A dream –
B & I out driving in the country. We went through a village, it seemed about 20 miles southeast of our home, a new village, new to my dreams that is. B thought we should be turning back, on account of gas rationing, but I suggested we go a little further. We did, eastward about a mile. On our left, that is, to the north, were charming suburban houses, overgrown with ivy and with walls, etc, likewise green with ivy.
Our road came to a blind end, at the T juncture with a north & south road. We turned north, and after a short drive, we turned westward and came into a very ancient village. I wish it were possible for me to put down in words the rich romantic feeling this village gave me. Indeed, my waking memory of it falls far short of the thrill I felt in my dream. All the houses were old, weather-beaten, clapboards falling away, with some windows broken; old shaggy half-dead locust trees abounded, with their trunks green with moss. Moss, too, grew on some of the window sills. It seemed as if the people who lived here had long ago lost all contact with the outside world and with their dwellings were slowly moldering into decay.
B said she would like some gum, so I parked in the square, and started walking back to a drugstore we had passed. At this moment a great clatter arose up the street; a man on a motorcycle and a car were speeding toward me. The car was trying to pass the motorcycle on the right side and kept forcing it more and more to the left until the motorcyclist was forced to run into a ditch. The car sped on. The motorcyclist pulled his machine out, and went down an alley, saying half to himself and a half to me, "I must get the sheriff" and gave me a look that I interpreted to mean that he wanted me as a witness.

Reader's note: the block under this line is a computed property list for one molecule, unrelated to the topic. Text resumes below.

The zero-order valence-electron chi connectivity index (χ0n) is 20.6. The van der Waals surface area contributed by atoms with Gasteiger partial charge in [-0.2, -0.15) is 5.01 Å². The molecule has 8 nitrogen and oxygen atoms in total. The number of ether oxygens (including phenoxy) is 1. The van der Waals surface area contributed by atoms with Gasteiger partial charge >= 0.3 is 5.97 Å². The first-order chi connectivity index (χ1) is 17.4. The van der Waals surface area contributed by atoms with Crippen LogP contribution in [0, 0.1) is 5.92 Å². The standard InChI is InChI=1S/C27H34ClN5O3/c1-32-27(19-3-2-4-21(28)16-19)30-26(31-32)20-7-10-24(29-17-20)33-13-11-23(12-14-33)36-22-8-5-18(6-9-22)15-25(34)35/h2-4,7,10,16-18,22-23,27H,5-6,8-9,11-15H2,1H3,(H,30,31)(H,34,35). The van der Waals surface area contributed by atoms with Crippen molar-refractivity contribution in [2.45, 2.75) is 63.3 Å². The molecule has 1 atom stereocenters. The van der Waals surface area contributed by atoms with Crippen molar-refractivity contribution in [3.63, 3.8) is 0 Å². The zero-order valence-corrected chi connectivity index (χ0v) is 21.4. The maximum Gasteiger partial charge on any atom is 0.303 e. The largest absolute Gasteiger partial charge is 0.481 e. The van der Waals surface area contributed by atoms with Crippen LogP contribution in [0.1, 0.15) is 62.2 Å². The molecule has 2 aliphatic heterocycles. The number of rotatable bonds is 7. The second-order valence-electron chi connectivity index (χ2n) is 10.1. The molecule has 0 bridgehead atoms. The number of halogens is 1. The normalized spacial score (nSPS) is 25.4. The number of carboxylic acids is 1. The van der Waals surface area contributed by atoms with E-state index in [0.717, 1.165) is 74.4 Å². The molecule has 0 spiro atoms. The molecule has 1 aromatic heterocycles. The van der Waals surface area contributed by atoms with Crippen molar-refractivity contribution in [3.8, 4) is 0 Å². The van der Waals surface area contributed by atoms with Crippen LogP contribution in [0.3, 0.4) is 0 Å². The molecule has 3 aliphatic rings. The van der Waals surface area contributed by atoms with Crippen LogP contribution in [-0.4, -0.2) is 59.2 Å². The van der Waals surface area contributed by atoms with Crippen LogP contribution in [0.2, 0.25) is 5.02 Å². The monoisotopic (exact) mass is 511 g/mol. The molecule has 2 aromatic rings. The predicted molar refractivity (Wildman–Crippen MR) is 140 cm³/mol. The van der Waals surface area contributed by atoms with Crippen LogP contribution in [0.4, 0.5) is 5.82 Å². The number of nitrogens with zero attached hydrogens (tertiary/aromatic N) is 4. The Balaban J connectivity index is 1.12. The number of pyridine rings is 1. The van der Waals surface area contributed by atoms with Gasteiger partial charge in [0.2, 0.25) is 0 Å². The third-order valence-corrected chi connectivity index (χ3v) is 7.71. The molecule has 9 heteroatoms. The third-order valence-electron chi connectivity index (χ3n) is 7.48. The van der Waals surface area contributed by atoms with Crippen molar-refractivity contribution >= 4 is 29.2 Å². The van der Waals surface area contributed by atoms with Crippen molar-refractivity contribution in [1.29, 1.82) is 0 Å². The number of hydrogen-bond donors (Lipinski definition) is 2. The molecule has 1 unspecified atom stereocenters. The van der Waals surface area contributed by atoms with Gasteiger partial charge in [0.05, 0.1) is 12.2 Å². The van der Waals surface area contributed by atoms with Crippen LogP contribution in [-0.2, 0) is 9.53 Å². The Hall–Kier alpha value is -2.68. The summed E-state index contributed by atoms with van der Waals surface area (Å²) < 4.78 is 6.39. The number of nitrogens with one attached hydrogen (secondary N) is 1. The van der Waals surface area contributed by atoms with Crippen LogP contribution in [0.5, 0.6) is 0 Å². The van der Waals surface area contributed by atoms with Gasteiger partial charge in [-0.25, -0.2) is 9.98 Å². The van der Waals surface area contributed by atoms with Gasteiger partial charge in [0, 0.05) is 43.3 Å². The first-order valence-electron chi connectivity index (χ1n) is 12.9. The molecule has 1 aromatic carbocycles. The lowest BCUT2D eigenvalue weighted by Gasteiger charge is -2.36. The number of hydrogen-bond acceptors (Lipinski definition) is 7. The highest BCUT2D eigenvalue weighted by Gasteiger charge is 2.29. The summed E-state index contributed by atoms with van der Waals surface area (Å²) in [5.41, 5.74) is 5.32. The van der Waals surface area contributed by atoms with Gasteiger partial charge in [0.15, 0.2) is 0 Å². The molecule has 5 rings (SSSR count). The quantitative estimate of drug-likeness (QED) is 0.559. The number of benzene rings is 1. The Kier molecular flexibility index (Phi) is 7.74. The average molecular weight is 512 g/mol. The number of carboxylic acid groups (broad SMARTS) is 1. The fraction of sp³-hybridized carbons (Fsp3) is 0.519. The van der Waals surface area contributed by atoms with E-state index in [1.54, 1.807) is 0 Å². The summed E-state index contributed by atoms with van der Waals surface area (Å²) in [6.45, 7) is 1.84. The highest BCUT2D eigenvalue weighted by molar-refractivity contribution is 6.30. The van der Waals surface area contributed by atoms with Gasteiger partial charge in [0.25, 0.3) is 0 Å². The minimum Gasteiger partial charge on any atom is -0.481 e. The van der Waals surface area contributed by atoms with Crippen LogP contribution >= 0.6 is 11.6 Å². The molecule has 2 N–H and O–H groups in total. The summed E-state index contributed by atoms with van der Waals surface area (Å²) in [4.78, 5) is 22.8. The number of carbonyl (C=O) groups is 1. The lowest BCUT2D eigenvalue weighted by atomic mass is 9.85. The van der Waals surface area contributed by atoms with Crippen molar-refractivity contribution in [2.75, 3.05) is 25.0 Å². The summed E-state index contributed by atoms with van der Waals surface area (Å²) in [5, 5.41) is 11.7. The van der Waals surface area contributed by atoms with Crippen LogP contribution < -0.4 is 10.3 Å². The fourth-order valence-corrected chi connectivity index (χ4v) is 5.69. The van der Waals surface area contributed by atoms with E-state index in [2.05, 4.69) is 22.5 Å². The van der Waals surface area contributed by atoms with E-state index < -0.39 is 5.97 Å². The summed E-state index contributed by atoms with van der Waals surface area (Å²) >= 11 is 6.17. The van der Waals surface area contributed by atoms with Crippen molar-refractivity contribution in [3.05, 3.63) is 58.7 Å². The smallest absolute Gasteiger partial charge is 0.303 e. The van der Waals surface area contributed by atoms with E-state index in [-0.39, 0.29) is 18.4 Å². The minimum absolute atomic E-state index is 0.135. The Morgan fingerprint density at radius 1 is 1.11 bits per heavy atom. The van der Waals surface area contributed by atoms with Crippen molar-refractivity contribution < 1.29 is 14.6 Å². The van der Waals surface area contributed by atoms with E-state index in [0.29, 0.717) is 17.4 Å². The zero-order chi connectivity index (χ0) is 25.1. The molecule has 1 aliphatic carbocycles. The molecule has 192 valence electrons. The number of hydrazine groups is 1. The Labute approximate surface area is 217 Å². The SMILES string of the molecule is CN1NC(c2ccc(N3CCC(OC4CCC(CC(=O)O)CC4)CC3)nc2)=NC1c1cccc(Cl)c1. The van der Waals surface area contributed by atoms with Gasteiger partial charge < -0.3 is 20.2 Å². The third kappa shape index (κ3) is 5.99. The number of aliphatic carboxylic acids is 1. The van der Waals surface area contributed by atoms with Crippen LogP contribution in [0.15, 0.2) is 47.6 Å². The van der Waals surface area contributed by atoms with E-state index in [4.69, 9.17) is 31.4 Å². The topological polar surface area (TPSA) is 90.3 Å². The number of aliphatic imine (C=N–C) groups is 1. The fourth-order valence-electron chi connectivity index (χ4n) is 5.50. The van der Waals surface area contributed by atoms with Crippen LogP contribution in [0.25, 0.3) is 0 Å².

I felt it was my duty, however distasteful, to be a witness to the outrage, so I too went in search of the sheriff. A passerby directed me a few doors down the street. No. 90 I was told was his home. I came to a large rambling old house, that had three front doors - the ones on the outside both being numbered 90 - the one in between with no number. I went to the one on the right, and without knocking, I opened the door and stepped inside.
The room I entered seemed as if it had been [uninhabited] for years. The floor was bare, with dust and debris littering it, a black long-unused fireplace on one wall. Another wall was given over to cupboards, all empty, and with the shelves all overgrown with rich moss and lichen. Luxuriant ferns grew out of the fireplace mantel and in some of the corners.
I had reached the conclusion that I was in the wrong house when a door at the opposite corner to where I had come in opened and a short, stout man, whom I knew to be the sheriff by reason of a tin star on his vest, came bustling up to me. I explained the reason for my intrusion. He did not seem much interested in my story, and I could see he thought I was foolish to get myself mixed up in the affair, that I had better let well enough alone. While we were standing looking hostilely at each other, I awoke.
Charles E. Burchfield, September 14, 1942